Saturday, January 10, 2009

Why are Martian rocks spread out so evenly?

Who's been landscaping Mars with evenly spaced rocks layed out like paving stones? The old theory was extreme wind events.

But UA geoscientist Jon Pelletier calculated that the winds would have to have force ten times that of Hurricane Katrina, and even then, why should the rocks be so evenly spaced.

So, wind-tunnel tests and computer modeling by Jon and colleagues found a more realistic and pretty nifty natural process. According to an article in the new issue of Geology (vol 37, p 55), the coarse clasts on the surface "modify the air flow around them, causing erosion of the underlying substrate on the windward side and deposition on the leeward side until a threshold bed-slope condition is reached, after which the clast rolls into the windward trough.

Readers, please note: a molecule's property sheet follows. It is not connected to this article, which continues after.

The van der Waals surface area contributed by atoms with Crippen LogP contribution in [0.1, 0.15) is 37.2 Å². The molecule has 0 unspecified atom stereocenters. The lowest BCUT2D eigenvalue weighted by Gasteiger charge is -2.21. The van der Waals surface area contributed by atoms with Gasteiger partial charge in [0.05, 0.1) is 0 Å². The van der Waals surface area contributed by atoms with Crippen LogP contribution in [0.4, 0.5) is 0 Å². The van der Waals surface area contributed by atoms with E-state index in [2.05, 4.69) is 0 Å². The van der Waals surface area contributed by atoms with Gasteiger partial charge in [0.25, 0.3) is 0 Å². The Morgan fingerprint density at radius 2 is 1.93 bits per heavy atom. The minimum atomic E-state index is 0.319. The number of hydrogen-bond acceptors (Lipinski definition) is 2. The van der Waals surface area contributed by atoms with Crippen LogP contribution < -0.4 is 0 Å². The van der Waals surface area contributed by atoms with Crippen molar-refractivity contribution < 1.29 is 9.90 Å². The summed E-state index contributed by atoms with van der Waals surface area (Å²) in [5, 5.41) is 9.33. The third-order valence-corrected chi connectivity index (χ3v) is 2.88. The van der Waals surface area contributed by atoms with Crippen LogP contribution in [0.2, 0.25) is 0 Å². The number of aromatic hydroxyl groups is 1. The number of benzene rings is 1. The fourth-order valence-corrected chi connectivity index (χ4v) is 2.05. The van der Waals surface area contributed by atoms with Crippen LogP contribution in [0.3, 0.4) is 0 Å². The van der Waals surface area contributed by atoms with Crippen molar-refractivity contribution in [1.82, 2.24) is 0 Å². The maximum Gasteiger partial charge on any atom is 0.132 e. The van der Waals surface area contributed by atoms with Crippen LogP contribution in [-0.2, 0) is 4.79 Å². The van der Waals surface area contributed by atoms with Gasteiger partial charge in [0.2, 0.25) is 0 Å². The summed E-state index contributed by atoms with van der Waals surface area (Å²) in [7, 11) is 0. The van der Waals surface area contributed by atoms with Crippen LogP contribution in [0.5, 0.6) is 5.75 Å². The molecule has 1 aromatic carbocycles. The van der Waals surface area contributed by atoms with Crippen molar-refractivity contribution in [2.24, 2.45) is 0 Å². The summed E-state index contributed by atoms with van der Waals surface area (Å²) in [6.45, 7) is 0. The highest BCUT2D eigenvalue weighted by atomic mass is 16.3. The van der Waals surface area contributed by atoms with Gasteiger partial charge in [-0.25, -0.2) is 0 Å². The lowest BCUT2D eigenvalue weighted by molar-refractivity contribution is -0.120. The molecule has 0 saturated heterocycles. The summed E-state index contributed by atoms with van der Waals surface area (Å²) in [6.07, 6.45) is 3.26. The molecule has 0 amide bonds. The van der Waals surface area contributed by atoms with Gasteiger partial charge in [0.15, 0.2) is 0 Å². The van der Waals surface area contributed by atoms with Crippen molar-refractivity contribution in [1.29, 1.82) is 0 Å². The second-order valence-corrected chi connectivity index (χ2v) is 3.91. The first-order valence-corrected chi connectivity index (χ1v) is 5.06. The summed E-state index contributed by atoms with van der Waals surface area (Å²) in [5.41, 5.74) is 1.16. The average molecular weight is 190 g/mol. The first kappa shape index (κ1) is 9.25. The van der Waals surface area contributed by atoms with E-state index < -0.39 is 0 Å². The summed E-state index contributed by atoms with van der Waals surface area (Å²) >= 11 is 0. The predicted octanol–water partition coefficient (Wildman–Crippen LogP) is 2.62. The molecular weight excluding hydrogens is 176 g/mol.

Clasts can migrate across an erodible substrate in repeated cycles of trough formation and clast rolling" in a repetitive process so that the motion spreads the rocks out more evenly, with rocks eventually a few diameters apart. [right, Spirit Rover camera images of intercrater plains between Lahontan Crater and Columbia Hills illustrating examples of uniformly spaced clast distributions. Credit, Geology]

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